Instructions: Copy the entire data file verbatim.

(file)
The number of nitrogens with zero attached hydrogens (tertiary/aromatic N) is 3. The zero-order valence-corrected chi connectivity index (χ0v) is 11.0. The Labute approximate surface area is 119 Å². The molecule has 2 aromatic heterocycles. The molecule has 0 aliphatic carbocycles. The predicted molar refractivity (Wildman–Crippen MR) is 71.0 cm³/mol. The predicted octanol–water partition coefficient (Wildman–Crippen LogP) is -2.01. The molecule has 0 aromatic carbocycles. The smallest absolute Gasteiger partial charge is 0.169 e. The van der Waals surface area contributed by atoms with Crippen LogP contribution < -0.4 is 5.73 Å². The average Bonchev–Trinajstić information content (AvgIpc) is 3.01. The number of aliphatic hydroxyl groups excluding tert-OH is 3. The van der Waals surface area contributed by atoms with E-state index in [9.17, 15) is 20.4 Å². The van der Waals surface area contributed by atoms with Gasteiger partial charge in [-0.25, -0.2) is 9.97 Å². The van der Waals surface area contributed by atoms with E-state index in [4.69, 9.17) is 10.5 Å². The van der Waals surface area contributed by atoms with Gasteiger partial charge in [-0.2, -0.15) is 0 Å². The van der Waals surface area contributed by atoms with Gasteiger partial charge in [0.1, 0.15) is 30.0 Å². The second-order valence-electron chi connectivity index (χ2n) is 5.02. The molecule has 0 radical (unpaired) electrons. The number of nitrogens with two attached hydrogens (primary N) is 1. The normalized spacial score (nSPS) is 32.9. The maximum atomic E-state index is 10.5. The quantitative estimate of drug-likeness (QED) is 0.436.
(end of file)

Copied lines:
The number of nitrogens with zero attached hydrogens (tertiary/aromatic N) is 3. The zero-order valence-corrected chi connectivity index (χ0v) is 11.0. The Labute approximate surface area is 119 Å². The molecule has 2 aromatic heterocycles. The molecule has 0 aliphatic carbocycles. The predicted molar refractivity (Wildman–Crippen MR) is 71.0 cm³/mol. The predicted octanol–water partition coefficient (Wildman–Crippen LogP) is -2.01. The molecule has 0 aromatic carbocycles. The smallest absolute Gasteiger partial charge is 0.169 e. The van der Waals surface area contributed by atoms with Crippen LogP contribution < -0.4 is 5.73 Å². The average Bonchev–Trinajstić information content (AvgIpc) is 3.01. The number of aliphatic hydroxyl groups excluding tert-OH is 3. The van der Waals surface area contributed by atoms with E-state index in [9.17, 15) is 20.4 Å². The van der Waals surface area contributed by atoms with Gasteiger partial charge in [-0.25, -0.2) is 9.97 Å². The van der Waals surface area contributed by atoms with E-state index in [4.69, 9.17) is 10.5 Å². The van der Waals surface area contributed by atoms with Gasteiger partial charge in [-0.2, -0.15) is 0 Å². The van der Waals surface area contributed by atoms with Gasteiger partial charge in [0.1, 0.15) is 30.0 Å². The second-order valence-electron chi connectivity index (χ2n) is 5.02. The molecule has 0 radical (unpaired) electrons. The number of nitrogens with two attached hydrogens (primary N) is 1. The normalized spacial score (nSPS) is 32.9. The maximum atomic E-state index is 10.5. The quantitative estimate of drug-likeness (QED) is 0.436.